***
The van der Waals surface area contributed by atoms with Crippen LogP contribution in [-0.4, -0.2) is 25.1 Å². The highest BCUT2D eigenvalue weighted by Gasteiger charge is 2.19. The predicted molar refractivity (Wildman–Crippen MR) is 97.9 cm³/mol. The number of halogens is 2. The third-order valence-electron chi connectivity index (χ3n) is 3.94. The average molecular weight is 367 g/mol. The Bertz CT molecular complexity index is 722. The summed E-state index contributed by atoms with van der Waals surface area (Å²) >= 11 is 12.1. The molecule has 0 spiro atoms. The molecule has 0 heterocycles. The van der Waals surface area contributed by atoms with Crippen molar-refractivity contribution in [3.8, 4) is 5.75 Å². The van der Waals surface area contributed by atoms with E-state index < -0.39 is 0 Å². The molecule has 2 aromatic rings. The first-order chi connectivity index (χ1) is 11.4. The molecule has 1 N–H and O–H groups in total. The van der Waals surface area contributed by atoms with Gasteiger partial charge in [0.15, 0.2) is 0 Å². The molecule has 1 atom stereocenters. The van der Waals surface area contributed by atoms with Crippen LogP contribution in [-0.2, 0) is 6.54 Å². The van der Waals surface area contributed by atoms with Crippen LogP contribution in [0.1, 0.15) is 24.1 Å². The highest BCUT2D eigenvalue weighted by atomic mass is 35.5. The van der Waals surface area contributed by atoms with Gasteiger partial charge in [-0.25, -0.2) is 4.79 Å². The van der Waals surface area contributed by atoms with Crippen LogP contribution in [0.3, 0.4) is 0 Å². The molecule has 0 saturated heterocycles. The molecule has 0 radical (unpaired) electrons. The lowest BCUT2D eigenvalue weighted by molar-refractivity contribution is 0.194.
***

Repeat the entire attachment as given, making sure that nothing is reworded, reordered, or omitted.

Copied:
The van der Waals surface area contributed by atoms with Crippen LogP contribution in [-0.4, -0.2) is 25.1 Å². The highest BCUT2D eigenvalue weighted by Gasteiger charge is 2.19. The predicted molar refractivity (Wildman–Crippen MR) is 97.9 cm³/mol. The number of halogens is 2. The third-order valence-electron chi connectivity index (χ3n) is 3.94. The average molecular weight is 367 g/mol. The Bertz CT molecular complexity index is 722. The summed E-state index contributed by atoms with van der Waals surface area (Å²) >= 11 is 12.1. The molecule has 0 spiro atoms. The molecule has 0 heterocycles. The van der Waals surface area contributed by atoms with Crippen molar-refractivity contribution in [3.8, 4) is 5.75 Å². The van der Waals surface area contributed by atoms with E-state index < -0.39 is 0 Å². The molecule has 2 aromatic rings. The first-order chi connectivity index (χ1) is 11.4. The molecule has 1 N–H and O–H groups in total. The van der Waals surface area contributed by atoms with Gasteiger partial charge in [0.15, 0.2) is 0 Å². The molecule has 1 atom stereocenters. The van der Waals surface area contributed by atoms with Crippen LogP contribution in [-0.2, 0) is 6.54 Å². The van der Waals surface area contributed by atoms with Crippen LogP contribution in [0.1, 0.15) is 24.1 Å². The highest BCUT2D eigenvalue weighted by atomic mass is 35.5. The van der Waals surface area contributed by atoms with Gasteiger partial charge in [-0.25, -0.2) is 4.79 Å². The van der Waals surface area contributed by atoms with Crippen LogP contribution in [0.3, 0.4) is 0 Å². The molecule has 0 saturated heterocycles. The molecule has 0 radical (unpaired) electrons. The lowest BCUT2D eigenvalue weighted by molar-refractivity contribution is 0.194.